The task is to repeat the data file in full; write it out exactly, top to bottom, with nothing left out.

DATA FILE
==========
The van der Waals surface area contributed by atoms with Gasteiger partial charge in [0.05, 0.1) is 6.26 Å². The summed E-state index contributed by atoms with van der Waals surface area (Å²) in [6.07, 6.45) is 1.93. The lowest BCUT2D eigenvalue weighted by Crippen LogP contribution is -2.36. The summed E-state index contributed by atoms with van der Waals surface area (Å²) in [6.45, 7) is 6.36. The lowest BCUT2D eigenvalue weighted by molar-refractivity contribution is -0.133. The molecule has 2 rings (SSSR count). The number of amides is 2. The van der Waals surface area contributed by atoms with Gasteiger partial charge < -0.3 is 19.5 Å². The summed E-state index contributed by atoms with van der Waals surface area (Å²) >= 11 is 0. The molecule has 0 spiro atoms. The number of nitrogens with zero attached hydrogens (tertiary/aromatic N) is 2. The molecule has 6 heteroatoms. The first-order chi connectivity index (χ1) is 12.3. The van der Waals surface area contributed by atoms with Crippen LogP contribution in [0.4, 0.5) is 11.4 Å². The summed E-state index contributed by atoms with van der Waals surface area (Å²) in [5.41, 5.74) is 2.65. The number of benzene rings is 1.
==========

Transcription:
The van der Waals surface area contributed by atoms with Gasteiger partial charge in [0.05, 0.1) is 6.26 Å². The summed E-state index contributed by atoms with van der Waals surface area (Å²) in [6.07, 6.45) is 1.93. The lowest BCUT2D eigenvalue weighted by Crippen LogP contribution is -2.36. The summed E-state index contributed by atoms with van der Waals surface area (Å²) in [6.45, 7) is 6.36. The lowest BCUT2D eigenvalue weighted by molar-refractivity contribution is -0.133. The molecule has 2 rings (SSSR count). The number of amides is 2. The van der Waals surface area contributed by atoms with Gasteiger partial charge < -0.3 is 19.5 Å². The summed E-state index contributed by atoms with van der Waals surface area (Å²) >= 11 is 0. The molecule has 0 spiro atoms. The number of nitrogens with zero attached hydrogens (tertiary/aromatic N) is 2. The molecule has 6 heteroatoms. The first-order chi connectivity index (χ1) is 12.3. The van der Waals surface area contributed by atoms with Crippen LogP contribution in [0.4, 0.5) is 11.4 Å². The summed E-state index contributed by atoms with van der Waals surface area (Å²) in [5.41, 5.74) is 2.65. The number of benzene rings is 1.